General counsel exert an outsized influence on the legal market.  Through the open letter below, some of them are taking the long view by trying to influence the health and vitality of the legal talent supply chain. They are looking for other general counsel to join them.

Want to make a difference?  Encourage your general counsel colleagues to support this effort.



Many young lawyers enter our profession undertrained and heavily in debt. This state of affairs can and should be corrected. We believe we can strengthen the legal profession by clearly stating our preferences for newly trained lawyers, and by broadening our outside counsel and in-house hiring practices to support these preferences.

What do we want?

  1. More diversity. We want a diverse legal workforce that will enrich the legal services we provide to our clients.

  2. Better training. In addition to an excellent substantive legal and communication skills, we want our workforce to have foundational training in allied disciplines that are essential in the modern practice of law, including data analytics, process/project management, technology, design principles, business operations, teamwork and leadership.

  3. Less Debt. We want more educational and training options for law students that enable them to reduce or avoid crushing law school debt.

To achieve our goals of more diverse, better trained talent who are less encumbered by debt, we will look to hire – both in-house and as outside counsel – candidates who have training in these allied disciplines. We will also recognize in our hiring the value of internship models that combine-high quality work experience with pay and academic credit. And we will look to graduates of institutions which have changed their educational practices to support technology training and meaningful internship opportunities that meet our needs. By widening our search in these ways, we think we can also improve diversity of talent.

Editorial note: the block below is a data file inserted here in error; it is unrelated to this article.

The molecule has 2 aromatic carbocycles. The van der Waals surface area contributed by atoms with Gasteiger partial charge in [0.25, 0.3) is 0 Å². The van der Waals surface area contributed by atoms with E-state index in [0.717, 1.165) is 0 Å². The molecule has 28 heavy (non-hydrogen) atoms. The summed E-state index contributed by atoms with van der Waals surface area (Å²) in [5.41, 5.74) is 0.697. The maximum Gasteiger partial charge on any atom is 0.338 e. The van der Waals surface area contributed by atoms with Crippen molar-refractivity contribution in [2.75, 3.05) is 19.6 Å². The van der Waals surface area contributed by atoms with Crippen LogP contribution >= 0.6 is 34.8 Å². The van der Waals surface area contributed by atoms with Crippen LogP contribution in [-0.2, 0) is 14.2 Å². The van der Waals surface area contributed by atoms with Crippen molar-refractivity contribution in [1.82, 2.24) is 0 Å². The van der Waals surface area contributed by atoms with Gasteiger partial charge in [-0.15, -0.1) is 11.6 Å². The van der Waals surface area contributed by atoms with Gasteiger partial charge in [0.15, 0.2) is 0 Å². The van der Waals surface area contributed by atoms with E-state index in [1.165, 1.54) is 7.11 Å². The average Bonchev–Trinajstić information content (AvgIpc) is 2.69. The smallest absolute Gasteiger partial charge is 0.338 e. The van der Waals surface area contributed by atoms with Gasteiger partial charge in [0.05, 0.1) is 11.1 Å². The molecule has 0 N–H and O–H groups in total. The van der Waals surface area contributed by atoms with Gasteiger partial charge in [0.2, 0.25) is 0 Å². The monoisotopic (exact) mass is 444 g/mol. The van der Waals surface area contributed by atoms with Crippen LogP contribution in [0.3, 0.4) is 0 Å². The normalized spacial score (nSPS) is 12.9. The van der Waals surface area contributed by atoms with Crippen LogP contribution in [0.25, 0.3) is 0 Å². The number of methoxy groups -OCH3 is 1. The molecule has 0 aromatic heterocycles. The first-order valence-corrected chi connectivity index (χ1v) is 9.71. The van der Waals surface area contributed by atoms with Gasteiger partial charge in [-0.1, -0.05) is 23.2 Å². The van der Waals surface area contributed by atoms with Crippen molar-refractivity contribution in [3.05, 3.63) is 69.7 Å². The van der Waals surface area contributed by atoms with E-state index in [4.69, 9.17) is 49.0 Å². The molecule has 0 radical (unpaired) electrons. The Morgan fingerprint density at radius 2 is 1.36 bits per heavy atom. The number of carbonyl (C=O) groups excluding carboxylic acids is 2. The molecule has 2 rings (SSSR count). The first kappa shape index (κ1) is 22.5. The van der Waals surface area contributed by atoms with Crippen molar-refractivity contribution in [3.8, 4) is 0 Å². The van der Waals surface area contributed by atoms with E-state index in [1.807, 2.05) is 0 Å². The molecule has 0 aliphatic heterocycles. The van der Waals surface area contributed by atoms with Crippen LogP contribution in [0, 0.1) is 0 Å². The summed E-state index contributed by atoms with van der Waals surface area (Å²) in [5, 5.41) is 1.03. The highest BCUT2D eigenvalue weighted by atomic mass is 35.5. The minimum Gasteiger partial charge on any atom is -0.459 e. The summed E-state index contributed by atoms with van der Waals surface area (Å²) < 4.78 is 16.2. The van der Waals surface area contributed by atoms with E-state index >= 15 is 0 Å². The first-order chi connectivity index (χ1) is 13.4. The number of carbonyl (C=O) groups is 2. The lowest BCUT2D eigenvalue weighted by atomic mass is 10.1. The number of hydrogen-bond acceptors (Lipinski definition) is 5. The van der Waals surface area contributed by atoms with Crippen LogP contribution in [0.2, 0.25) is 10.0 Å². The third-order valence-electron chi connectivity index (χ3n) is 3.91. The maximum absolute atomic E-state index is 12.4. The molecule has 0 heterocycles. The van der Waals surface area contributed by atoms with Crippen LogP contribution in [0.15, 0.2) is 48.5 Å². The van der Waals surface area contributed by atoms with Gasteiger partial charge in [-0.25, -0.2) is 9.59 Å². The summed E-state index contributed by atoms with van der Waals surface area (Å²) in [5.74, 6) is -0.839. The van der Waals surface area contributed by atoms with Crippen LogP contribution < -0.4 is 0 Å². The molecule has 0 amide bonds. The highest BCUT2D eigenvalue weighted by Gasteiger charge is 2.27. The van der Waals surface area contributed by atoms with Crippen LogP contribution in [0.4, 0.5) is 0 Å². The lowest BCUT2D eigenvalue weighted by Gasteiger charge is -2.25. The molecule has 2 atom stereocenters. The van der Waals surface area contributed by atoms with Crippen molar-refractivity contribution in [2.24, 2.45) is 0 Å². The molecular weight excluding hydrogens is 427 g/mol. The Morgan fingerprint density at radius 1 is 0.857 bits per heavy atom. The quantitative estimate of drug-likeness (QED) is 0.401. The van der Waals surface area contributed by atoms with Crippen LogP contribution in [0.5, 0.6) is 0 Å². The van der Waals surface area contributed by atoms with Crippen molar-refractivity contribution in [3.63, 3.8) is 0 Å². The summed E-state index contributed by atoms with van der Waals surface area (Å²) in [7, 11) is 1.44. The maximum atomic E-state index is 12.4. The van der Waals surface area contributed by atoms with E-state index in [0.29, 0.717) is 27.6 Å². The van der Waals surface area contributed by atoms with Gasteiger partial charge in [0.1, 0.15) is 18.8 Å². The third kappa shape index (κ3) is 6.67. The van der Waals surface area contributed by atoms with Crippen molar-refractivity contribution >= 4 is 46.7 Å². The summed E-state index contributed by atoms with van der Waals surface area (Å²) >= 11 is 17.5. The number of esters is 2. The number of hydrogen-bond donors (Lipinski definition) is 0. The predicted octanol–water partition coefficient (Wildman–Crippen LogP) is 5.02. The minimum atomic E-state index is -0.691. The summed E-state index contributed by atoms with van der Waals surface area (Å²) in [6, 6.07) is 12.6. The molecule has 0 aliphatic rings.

Finally, we will support other organizations that seek to accomplish these changes in education and hiring. For instance, the Institute for the Future of Law Practice, a 501(c)(3) education nonprofit that combines sophisticated training in modern law practice with paid internships for law students, has an outstanding record on training and diversity. [see, e.g., Post 118.] A growing number of IFLP member law schools are providing academic credit for IFLP training and paid field placements with IFLP employers. Thus, we encourage other portions of the legal supply chain, including our direct suppliers, to explore ways to support and grow this valuable resource.

Through creative and thoughtful buying and hiring practices, we can create a better trained and more diverse legal workforce at a lower overall net cost. This is good for clients, good for society, and good for the next generation of legal professionals.

For current signatories, see Open Letter Supported by General Counsel on IFLP website.

For additional information on this effort, including adding your name to the list of general counsel, please send an inquiry to this link.